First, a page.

BPD-Treatment Overview What is borderline personality disorder? Borderline personality disorder is a mental illness that causes intense mood swings, impulsive behaviors, and severe problems with self-worth. It can lead to troubled relationships in every area of a person's life. Arak (drink) Arak, or araq (Arabic: عرق‎), is an Levantine alcoholic spirit (~40–63% Alc. Vol./~80–126 proof) from the anis drinks family. It is a clear, colorless, unsweetened anise-flavored distilled alcoholic drink (also labeled as an Apéritif). Dissociative identity disorder Although neither epidemiological surveys nor longitudinal studies have been done, it is thought DID rarely resolves spontaneously. Symptoms are said to vary over time.[6] In general, the prognosis is poor, especially for those with co-morbid disorders. Dissociative disorders including DID have been attributed to disruptions in memory caused by trauma and other forms of stress, but research on this hypothesis has been characterized by poor methodology. Definitions[edit] Signs and symptoms[edit] The number of alters varies widely, with most patients identifying fewer than ten, though as many as 4,500 have been reported.

BPD is a disturbance of certain brain functions. Borderline personality disorder is a disturbance of certain brain functions that causes four types of behavioral disturbances: poorly regulated and excessive emotional responses;harmful impulsive actions;distorted perceptions and impaired reasoning; andmarkedly disturbed relationships. The symptoms of borderline disorder were first described in the medical literature over 3000 years ago. The disorder has gained increasing visibility over the past three decades. The full spectrum of symptoms of borderline disorder typically first appears in the teenage years and early twenties.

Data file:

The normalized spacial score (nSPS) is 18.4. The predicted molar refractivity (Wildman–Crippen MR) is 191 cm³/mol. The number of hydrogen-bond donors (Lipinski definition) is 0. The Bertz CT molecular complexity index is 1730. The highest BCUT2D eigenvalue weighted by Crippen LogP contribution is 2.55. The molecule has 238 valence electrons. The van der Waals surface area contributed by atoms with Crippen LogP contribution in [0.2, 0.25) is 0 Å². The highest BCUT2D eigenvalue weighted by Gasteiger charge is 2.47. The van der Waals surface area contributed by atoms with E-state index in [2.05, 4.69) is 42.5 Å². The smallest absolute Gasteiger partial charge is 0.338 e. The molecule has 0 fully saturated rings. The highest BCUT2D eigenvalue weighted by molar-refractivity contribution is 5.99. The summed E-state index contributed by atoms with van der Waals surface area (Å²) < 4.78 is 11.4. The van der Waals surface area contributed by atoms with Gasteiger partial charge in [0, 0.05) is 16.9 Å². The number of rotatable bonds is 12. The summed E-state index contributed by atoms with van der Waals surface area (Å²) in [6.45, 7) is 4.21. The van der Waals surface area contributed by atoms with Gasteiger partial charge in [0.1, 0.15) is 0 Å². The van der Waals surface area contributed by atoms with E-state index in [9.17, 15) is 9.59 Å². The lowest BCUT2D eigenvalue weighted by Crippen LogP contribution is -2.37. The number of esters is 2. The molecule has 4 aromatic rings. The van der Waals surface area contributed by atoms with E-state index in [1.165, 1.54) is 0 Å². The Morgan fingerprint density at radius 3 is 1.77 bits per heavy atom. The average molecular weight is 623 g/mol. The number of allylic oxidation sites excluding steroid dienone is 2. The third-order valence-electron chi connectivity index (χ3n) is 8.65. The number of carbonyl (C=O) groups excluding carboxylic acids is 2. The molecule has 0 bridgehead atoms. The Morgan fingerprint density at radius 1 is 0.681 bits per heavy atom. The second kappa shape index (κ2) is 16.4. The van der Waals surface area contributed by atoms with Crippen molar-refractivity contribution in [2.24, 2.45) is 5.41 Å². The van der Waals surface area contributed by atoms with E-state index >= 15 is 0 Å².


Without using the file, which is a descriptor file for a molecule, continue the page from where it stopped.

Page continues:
Khat Catha edulis (khat, qat, or "edible kat"[1]) is a flowering plant that is native to the Horn of Africa and the Arabian Peninsula. Among communities from these areas, khat chewing has a history as a social custom dating back thousands of years.[2] Nomenclature[edit] Khat goes by various traditional names, such as kat, qat, ghat and chat, in its endemic regions of the Horn of Africa and the Arabian Peninsula.[6][7] Accordingly, it is also known as Arabian tea in the west. In the African Great Lakes region, where Catha edulis is in some areas cultivated, it is known as miraa.[8] In South Africa, the plant is known as bushman's tea.[9] Description[edit]

Pity Pity means feeling for others, particularly feelings of sadness or sorrow, and is used in a comparable sense to the more modern words "sympathy" and "empathy". Through insincere usage, it can also have a more unsympathetic connotation of feelings of superiority or condescension.[1] History[edit] Alexander sees with a look of pity that Darius has died from his wounds. Avoidant Personality Disorder - Treatment TreatmentIt is now believed that avoidant personality disorder patients are excellent candidates for treatment (as opposed to some of the other personality disorders - this is probably due to the healthy desire and longing for close relationships). Various psychotherapeutic approaches can be successful, depending on the patients goals, preferences, and psychological mindedness, and the clinician's expertise. AvPDs may enter treatment via the criminal justice system or through self-referral.

Salvia divinorum Salvia divinorum (also known as Diviner's Sage,[2] Ska María Pastora,[3] Seer's Sage,[4] and by its genus name Salvia) is a psychoactive plant which can induce "visions" and other hallucinatory experiences. Its native habitat is in cloud forest in the isolated Sierra Mazateca of Oaxaca, Mexico, where it grows in shady and moist locations.[5][6] The plant grows to over a meter high,[1] has hollow square stems, large leaves, and occasional white flowers with violet calyxes. Botanists have not determined whether Salvia divinorum is a cultigen or a hybrid; native plants reproduce vegetatively, rarely producing viable seed.[7][8] Mazatec shamans have a long and continuous tradition of religious use of Salvia divinorum, using it to facilitate visionary states of consciousness during spiritual healing sessions.[1] Most of the plant's local common names allude to the Mazatec belief that the plant is an incarnation of the Virgin Mary, with its ritual use also invoking that relationship. History